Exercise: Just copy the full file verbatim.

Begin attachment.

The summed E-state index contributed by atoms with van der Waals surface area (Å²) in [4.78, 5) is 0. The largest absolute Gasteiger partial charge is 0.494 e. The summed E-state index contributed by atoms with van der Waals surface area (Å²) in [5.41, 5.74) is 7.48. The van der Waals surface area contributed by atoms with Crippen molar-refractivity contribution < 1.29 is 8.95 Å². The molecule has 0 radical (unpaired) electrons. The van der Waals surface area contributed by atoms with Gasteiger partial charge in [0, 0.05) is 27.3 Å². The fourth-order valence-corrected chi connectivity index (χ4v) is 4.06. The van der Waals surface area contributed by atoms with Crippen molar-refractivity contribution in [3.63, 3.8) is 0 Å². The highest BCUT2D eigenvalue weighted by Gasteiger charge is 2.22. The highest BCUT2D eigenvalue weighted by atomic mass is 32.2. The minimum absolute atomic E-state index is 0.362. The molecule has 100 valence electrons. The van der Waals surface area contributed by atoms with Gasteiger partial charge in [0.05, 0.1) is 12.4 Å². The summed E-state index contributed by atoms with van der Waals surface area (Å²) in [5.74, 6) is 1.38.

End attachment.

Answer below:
The summed E-state index contributed by atoms with van der Waals surface area (Å²) in [4.78, 5) is 0. The largest absolute Gasteiger partial charge is 0.494 e. The summed E-state index contributed by atoms with van der Waals surface area (Å²) in [5.41, 5.74) is 7.48. The van der Waals surface area contributed by atoms with Crippen molar-refractivity contribution < 1.29 is 8.95 Å². The molecule has 0 radical (unpaired) electrons. The van der Waals surface area contributed by atoms with Gasteiger partial charge in [0, 0.05) is 27.3 Å². The fourth-order valence-corrected chi connectivity index (χ4v) is 4.06. The van der Waals surface area contributed by atoms with Crippen molar-refractivity contribution in [3.63, 3.8) is 0 Å². The highest BCUT2D eigenvalue weighted by Gasteiger charge is 2.22. The highest BCUT2D eigenvalue weighted by atomic mass is 32.2. The minimum absolute atomic E-state index is 0.362. The molecule has 100 valence electrons. The van der Waals surface area contributed by atoms with Gasteiger partial charge in [0.05, 0.1) is 12.4 Å². The summed E-state index contributed by atoms with van der Waals surface area (Å²) in [5.74, 6) is 1.38.